Well, just like race cars, the back stripe on cherry shrimp is there to make shrimp look cool as we zoom around the tank. That’s why the marking is commonly called a “racing stripe”. You may even hear us yelling “VROOM VROOM @$!#%!!” because that makes us go faster. We—Uh oh, I gotta go.
Ugh, sorry everyone. It’s so hard keeping Shrimply away from the keyboard. He loves trying to create content for you but has trouble staying on topic.
Let’s start from the beginning.
A back stripe on cherry shrimp, and any other Neocaridina, is a completely normal genetic variation. (Cherry shrimp and Neocaridina will be used interchangeably in this text)
As Shrimply mentioned, this trait is commonly called a “racing stripe” because it resembles the stripes seen on race cars and the vehicles of drivers who don’t obey traffic laws. Certain breeds of Neocaridina, like yellow goldenbacks, are actually defined by this back stripe. Back stripes are always lighter hues of the underlying color, so yellow Neocaridina have a yellow-tinted back stripe, cherry shrimp have a red-tinted back stripe, etc.
Here are some common questions about shrimp back stripes and answers to them:
Back stripes may appear at any time as your shrimp mature, although they do not typically show up until at least 2 months of age. As Neocaridina get older, this back stripe becomes more pronounced and covers more of their shell.
Very little research has been done on Neocaridina so we do not know exactly why the back stripe develops when it does or why it changes. While it certainly has a genetic basis, there may be environmental conditions that affect the back stripe as well.
The back stripe changes after each molt so, while it normally gets larger with age, the back stripe can also become smaller or even disappear for a few molts.
It is a common misconception that only females can get a back stripe. Male Neocaridina can also develop a back stripe, although they do not seem to have them as often.
Yes! Any traits that vary between individuals can be bred for and the back stripe is no different. Various hobbyists have had success with breeding Neocaridina that have a back stripe covering almost all their shell—In fact, it can hardly be called a back stripe at that point. Somewhat surprisingly, we have never seen these back stripe-enhanced individuals for sale but they look very cool and may become available in the future.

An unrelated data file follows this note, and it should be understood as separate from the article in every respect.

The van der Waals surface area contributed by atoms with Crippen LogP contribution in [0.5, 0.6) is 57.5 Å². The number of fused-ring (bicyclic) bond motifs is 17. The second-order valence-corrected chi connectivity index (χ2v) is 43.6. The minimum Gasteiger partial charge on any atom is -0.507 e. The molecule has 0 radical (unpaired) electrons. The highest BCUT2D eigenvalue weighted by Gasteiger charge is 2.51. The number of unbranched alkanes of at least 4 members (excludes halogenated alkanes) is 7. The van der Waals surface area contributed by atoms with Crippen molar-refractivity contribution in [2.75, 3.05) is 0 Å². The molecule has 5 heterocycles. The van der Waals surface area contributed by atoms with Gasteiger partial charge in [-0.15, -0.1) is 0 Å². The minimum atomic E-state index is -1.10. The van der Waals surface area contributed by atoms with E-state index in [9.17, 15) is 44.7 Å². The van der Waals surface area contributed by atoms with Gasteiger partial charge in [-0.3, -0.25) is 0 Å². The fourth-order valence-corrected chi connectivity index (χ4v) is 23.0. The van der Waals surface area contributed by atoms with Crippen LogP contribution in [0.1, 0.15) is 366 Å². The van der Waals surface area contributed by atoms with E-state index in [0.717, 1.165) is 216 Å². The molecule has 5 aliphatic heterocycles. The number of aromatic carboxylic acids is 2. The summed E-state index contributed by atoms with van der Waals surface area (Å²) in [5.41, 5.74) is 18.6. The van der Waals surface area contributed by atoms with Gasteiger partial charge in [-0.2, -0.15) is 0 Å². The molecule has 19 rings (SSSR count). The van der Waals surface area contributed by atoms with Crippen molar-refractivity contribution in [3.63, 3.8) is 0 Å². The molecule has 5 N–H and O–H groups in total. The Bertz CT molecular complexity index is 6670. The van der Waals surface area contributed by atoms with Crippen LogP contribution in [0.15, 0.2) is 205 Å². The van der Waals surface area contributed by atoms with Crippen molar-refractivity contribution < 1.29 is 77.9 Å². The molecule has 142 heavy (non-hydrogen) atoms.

Since it is a genetic trait, it will be passed on to any offspring from that individual. If you like the look of the back stripe and want to keep it in your shrimp population, then great - just leave those shrimp in your tank.
If you don't like the aesthetic of shrimp with a back stripe, then it is best to remove the shrimp with that trait to avoid giving it to future generations. It may still pop up simply due to genetic variation in your population, but it will not affect most individuals
Sure, as long as it is done humanely (shrimpmanely?). While the assumption is that the racing stripe does not confer any particular benefits, there haven't been experiments to prove it so maybe those shrimp are actually faster. Probably not though.
The back stripe found in Neocaridina is one of many interesting genetic variations in shrimp populations. Because traits like color and pattern vary between individuals, sometimes even day-to-day, you never know what new appearances you might encounter when looking into a shrimp tank. It's part of why we love this hobby.
Still have questions about back stripes, or anything else shrimp-related? Fantastic! Please reach out via email or social media and ask it. We love speaking with curious members of the community to share and learn together.
Have a Shrimply beautiful day,
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